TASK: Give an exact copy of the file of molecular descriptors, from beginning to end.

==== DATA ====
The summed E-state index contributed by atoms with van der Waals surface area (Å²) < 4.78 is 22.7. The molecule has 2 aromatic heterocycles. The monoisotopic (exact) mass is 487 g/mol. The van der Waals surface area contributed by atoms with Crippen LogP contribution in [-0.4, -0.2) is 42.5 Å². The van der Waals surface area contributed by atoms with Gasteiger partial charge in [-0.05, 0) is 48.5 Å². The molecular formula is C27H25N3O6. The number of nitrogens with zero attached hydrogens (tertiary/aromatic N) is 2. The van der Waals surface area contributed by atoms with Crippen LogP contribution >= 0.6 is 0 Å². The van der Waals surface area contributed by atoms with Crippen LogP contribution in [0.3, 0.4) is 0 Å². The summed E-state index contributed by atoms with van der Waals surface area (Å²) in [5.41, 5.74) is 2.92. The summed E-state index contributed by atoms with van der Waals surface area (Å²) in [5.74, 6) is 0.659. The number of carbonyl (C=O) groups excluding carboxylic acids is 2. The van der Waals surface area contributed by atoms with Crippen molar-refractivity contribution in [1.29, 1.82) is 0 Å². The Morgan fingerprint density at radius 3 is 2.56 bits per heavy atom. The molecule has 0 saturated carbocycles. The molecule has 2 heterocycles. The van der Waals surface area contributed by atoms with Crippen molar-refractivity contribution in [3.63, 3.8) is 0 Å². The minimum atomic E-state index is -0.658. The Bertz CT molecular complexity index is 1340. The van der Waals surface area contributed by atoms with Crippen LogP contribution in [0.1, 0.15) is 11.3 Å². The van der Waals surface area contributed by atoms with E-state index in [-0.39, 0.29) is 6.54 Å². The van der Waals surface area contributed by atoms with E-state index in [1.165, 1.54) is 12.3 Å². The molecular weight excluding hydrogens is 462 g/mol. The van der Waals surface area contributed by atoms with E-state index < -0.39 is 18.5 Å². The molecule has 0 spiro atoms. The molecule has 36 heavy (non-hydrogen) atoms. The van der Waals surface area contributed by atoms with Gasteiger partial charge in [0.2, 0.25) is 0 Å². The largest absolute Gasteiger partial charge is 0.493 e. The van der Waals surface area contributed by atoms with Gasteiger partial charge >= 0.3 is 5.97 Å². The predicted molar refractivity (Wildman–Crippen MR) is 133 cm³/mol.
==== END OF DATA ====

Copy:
The summed E-state index contributed by atoms with van der Waals surface area (Å²) < 4.78 is 22.7. The molecule has 2 aromatic heterocycles. The monoisotopic (exact) mass is 487 g/mol. The van der Waals surface area contributed by atoms with Crippen LogP contribution in [-0.4, -0.2) is 42.5 Å². The van der Waals surface area contributed by atoms with Gasteiger partial charge in [-0.05, 0) is 48.5 Å². The molecular formula is C27H25N3O6. The number of nitrogens with zero attached hydrogens (tertiary/aromatic N) is 2. The van der Waals surface area contributed by atoms with Crippen LogP contribution >= 0.6 is 0 Å². The van der Waals surface area contributed by atoms with Crippen LogP contribution in [0.3, 0.4) is 0 Å². The summed E-state index contributed by atoms with van der Waals surface area (Å²) in [5.41, 5.74) is 2.92. The summed E-state index contributed by atoms with van der Waals surface area (Å²) in [5.74, 6) is 0.659. The number of carbonyl (C=O) groups excluding carboxylic acids is 2. The van der Waals surface area contributed by atoms with Crippen molar-refractivity contribution in [1.29, 1.82) is 0 Å². The Morgan fingerprint density at radius 3 is 2.56 bits per heavy atom. The molecule has 0 saturated carbocycles. The molecule has 2 heterocycles. The van der Waals surface area contributed by atoms with Crippen molar-refractivity contribution in [3.63, 3.8) is 0 Å². The minimum atomic E-state index is -0.658. The Bertz CT molecular complexity index is 1340. The van der Waals surface area contributed by atoms with Crippen LogP contribution in [0.1, 0.15) is 11.3 Å². The van der Waals surface area contributed by atoms with E-state index in [-0.39, 0.29) is 6.54 Å². The van der Waals surface area contributed by atoms with E-state index in [1.165, 1.54) is 12.3 Å². The molecular weight excluding hydrogens is 462 g/mol. The van der Waals surface area contributed by atoms with E-state index < -0.39 is 18.5 Å². The molecule has 0 spiro atoms. The molecule has 36 heavy (non-hydrogen) atoms. The van der Waals surface area contributed by atoms with Gasteiger partial charge in [0.2, 0.25) is 0 Å². The largest absolute Gasteiger partial charge is 0.493 e. The van der Waals surface area contributed by atoms with Gasteiger partial charge >= 0.3 is 5.97 Å². The predicted molar refractivity (Wildman–Crippen MR) is 133 cm³/mol.